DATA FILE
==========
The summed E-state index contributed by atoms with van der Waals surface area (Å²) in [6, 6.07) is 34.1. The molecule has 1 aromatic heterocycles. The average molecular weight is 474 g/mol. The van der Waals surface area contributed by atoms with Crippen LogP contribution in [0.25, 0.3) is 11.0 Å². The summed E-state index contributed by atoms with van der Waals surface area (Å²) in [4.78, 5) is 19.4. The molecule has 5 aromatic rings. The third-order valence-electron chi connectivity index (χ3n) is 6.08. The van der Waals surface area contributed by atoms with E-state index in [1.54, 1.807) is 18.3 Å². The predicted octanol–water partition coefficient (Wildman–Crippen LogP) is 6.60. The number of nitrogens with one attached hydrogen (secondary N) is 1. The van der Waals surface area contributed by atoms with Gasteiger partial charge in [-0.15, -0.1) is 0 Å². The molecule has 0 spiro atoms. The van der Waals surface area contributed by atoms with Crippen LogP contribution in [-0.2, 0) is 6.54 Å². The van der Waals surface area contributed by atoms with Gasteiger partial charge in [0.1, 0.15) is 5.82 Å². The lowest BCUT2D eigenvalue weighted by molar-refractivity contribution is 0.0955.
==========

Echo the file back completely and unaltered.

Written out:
The summed E-state index contributed by atoms with van der Waals surface area (Å²) in [6, 6.07) is 34.1. The molecule has 1 aromatic heterocycles. The average molecular weight is 474 g/mol. The van der Waals surface area contributed by atoms with Crippen LogP contribution in [0.25, 0.3) is 11.0 Å². The summed E-state index contributed by atoms with van der Waals surface area (Å²) in [4.78, 5) is 19.4. The molecule has 5 aromatic rings. The third-order valence-electron chi connectivity index (χ3n) is 6.08. The van der Waals surface area contributed by atoms with E-state index in [1.54, 1.807) is 18.3 Å². The predicted octanol–water partition coefficient (Wildman–Crippen LogP) is 6.60. The number of nitrogens with one attached hydrogen (secondary N) is 1. The van der Waals surface area contributed by atoms with Gasteiger partial charge in [-0.15, -0.1) is 0 Å². The molecule has 0 spiro atoms. The van der Waals surface area contributed by atoms with Crippen LogP contribution in [-0.2, 0) is 6.54 Å². The van der Waals surface area contributed by atoms with Gasteiger partial charge in [0.1, 0.15) is 5.82 Å². The lowest BCUT2D eigenvalue weighted by molar-refractivity contribution is 0.0955.